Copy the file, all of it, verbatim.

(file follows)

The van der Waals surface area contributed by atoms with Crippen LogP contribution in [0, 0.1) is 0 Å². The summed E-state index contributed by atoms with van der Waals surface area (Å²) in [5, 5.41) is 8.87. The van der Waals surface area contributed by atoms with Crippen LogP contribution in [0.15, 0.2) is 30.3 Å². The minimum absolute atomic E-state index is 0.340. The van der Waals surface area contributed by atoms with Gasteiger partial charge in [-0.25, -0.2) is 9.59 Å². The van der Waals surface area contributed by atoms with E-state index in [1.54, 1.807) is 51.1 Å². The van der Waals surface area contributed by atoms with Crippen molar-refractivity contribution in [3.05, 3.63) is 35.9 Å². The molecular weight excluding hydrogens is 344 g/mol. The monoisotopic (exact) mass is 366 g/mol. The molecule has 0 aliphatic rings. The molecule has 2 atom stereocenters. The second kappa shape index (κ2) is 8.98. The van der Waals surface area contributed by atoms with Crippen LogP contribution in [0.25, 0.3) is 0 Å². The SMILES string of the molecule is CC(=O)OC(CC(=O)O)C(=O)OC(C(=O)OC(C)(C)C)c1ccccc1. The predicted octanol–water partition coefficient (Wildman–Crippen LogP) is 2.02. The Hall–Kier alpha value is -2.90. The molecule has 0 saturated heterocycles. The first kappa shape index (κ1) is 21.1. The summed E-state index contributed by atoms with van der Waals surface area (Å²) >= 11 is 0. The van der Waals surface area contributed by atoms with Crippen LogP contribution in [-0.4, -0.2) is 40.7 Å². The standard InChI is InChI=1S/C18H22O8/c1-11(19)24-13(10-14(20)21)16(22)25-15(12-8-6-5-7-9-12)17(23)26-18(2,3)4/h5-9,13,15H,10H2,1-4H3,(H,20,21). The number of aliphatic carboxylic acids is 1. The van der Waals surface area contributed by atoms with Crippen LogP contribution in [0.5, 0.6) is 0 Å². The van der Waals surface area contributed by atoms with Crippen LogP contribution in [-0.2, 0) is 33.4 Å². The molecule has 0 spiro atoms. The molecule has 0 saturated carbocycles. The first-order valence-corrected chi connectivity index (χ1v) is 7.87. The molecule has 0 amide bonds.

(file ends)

The van der Waals surface area contributed by atoms with Crippen LogP contribution in [0, 0.1) is 0 Å². The summed E-state index contributed by atoms with van der Waals surface area (Å²) in [5, 5.41) is 8.87. The van der Waals surface area contributed by atoms with Crippen LogP contribution in [0.15, 0.2) is 30.3 Å². The minimum absolute atomic E-state index is 0.340. The van der Waals surface area contributed by atoms with Gasteiger partial charge in [-0.25, -0.2) is 9.59 Å². The van der Waals surface area contributed by atoms with E-state index in [1.54, 1.807) is 51.1 Å². The van der Waals surface area contributed by atoms with Crippen molar-refractivity contribution in [3.05, 3.63) is 35.9 Å². The molecular weight excluding hydrogens is 344 g/mol. The monoisotopic (exact) mass is 366 g/mol. The molecule has 0 aliphatic rings. The molecule has 2 atom stereocenters. The second kappa shape index (κ2) is 8.98. The van der Waals surface area contributed by atoms with Crippen LogP contribution in [0.25, 0.3) is 0 Å². The SMILES string of the molecule is CC(=O)OC(CC(=O)O)C(=O)OC(C(=O)OC(C)(C)C)c1ccccc1. The predicted octanol–water partition coefficient (Wildman–Crippen LogP) is 2.02. The Hall–Kier alpha value is -2.90. The molecule has 0 saturated heterocycles. The first kappa shape index (κ1) is 21.1. The summed E-state index contributed by atoms with van der Waals surface area (Å²) >= 11 is 0. The van der Waals surface area contributed by atoms with Crippen LogP contribution in [-0.4, -0.2) is 40.7 Å². The standard InChI is InChI=1S/C18H22O8/c1-11(19)24-13(10-14(20)21)16(22)25-15(12-8-6-5-7-9-12)17(23)26-18(2,3)4/h5-9,13,15H,10H2,1-4H3,(H,20,21). The number of aliphatic carboxylic acids is 1. The van der Waals surface area contributed by atoms with Crippen LogP contribution in [0.5, 0.6) is 0 Å². The van der Waals surface area contributed by atoms with Crippen LogP contribution in [-0.2, 0) is 33.4 Å². The molecule has 0 spiro atoms. The molecule has 0 saturated carbocycles. The first-order valence-corrected chi connectivity index (χ1v) is 7.87. The molecule has 0 amide bonds.